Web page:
Marketing is one of the functions with the most and the widest variety of dependencies across the board. Marketing campaigns depend on legal, compliance and procurement, partner with sales and product, and receive requests from almost all areas of the organization.
If everyone adhered to one streamlined process, consider the pace and efficiency with which the business as a whole would operate?
Right now, that is definitely not the reality most marketers are dealing with.
As Agile ways of working become more entrenched in marketers’ DNA, the desire to loop typically non-Agile groups like Sales and Legal into Agile ways of working has become stronger than ever.
Marketers have a lot to gain from other business units around them going Agile.
With Agile in their toolkit, Sales teams can collaborate more effectively with their marketing partners during the project planning stages. Similarly, with an Agile process for reviewing campaign content, Legal and Compliance teams can avoid stalling out marketing delivery.
Marketing Is The Key to an Agile Organization
If an organization is a village, then marketing is its piazza. At the heart of the organization, the marketing department is in an opportune position to influence the rest of its collaborators.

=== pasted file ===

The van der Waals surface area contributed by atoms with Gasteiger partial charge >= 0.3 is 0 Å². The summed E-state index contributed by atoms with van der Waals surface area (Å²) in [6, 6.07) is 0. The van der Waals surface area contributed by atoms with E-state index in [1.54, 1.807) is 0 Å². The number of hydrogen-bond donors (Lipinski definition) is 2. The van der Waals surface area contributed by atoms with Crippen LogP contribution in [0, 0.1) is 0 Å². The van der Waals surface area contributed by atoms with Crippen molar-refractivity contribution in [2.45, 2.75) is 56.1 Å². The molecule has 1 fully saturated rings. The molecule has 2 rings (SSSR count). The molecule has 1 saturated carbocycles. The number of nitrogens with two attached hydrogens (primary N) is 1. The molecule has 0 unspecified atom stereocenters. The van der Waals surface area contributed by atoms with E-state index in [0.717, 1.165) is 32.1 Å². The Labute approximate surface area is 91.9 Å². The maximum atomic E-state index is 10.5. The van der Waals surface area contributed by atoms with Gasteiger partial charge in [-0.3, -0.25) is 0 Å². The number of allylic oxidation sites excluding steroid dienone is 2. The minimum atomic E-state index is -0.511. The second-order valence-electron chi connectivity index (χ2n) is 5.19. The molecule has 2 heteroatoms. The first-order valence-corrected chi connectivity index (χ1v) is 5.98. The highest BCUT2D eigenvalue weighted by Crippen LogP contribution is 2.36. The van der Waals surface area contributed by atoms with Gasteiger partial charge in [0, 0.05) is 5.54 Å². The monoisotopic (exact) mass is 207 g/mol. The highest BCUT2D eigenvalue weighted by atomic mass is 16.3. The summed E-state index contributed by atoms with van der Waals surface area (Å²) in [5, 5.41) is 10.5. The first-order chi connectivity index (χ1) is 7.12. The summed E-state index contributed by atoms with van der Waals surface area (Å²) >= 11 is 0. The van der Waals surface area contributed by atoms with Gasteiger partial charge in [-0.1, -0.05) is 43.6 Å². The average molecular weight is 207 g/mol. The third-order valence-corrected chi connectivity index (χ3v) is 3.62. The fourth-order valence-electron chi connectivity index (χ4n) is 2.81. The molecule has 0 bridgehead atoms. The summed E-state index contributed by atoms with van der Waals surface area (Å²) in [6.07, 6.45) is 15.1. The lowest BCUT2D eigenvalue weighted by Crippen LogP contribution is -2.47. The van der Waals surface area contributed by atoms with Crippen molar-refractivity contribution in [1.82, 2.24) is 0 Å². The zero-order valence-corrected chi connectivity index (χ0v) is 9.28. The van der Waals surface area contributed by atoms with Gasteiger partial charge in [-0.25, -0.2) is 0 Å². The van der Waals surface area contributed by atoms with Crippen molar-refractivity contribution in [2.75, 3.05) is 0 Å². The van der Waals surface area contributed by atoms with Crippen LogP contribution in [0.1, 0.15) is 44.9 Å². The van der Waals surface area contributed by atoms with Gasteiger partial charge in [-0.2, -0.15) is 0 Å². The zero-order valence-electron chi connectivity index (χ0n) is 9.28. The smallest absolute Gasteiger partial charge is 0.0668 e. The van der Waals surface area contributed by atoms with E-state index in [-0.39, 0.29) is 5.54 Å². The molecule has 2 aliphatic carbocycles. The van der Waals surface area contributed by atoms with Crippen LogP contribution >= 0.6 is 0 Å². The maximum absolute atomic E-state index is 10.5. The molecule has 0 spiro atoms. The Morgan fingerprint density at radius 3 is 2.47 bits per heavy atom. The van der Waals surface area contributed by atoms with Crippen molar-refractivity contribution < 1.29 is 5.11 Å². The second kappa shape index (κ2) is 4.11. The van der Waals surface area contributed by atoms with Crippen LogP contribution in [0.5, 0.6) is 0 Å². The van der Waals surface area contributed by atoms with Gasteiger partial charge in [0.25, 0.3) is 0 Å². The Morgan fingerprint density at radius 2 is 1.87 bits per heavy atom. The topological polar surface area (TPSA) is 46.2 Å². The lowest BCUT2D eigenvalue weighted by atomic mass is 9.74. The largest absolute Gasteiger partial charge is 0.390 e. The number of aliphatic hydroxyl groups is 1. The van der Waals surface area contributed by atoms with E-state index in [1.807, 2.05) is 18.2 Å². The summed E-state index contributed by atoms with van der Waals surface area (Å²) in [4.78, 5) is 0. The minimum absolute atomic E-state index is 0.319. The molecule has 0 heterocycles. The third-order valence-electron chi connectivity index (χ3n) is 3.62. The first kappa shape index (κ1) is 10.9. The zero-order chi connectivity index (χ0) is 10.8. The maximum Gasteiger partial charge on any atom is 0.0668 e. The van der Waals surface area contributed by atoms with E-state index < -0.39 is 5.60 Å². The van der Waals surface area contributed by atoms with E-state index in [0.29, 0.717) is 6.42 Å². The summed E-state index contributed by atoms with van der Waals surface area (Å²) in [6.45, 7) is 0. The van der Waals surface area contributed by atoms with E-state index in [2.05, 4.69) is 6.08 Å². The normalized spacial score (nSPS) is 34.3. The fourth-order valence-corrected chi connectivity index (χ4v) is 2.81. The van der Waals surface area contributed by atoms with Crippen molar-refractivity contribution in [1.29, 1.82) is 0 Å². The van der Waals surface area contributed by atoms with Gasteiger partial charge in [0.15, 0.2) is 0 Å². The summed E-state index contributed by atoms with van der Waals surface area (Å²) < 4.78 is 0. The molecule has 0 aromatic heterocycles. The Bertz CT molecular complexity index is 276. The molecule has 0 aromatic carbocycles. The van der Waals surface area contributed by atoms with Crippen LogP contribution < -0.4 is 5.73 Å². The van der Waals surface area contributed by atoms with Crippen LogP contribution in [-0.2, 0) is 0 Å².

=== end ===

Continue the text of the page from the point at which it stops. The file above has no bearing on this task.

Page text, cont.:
Its access to data from the target audience and engagement metrics also elevate marketing beyond an internal influencer to one of the departments with a direct connection to the end customer. Marketers can easily make the link between internal Agile process and customer success.
Now that marketing’s transformation to digital deliverables has exposed it to Agile ways of working as a method to solve its process challenges, marketing has a chance to use its status inside the organization and its unique skills to promote itself as a case study for Agile ways of working in a non-technical environment.
Spreading the word of Agile across the enterprise comes naturally to marketers, especially if it’s a methodology that’s win-win for everyone. Marketers have discovered that while their own department reap the benefits of working in Agile, they can only unlock further optimization if they bring their internal partners along for the ride.
All these reasons and more make Agile marketing departments the perfect key to making this methodology a reality across the entire organization.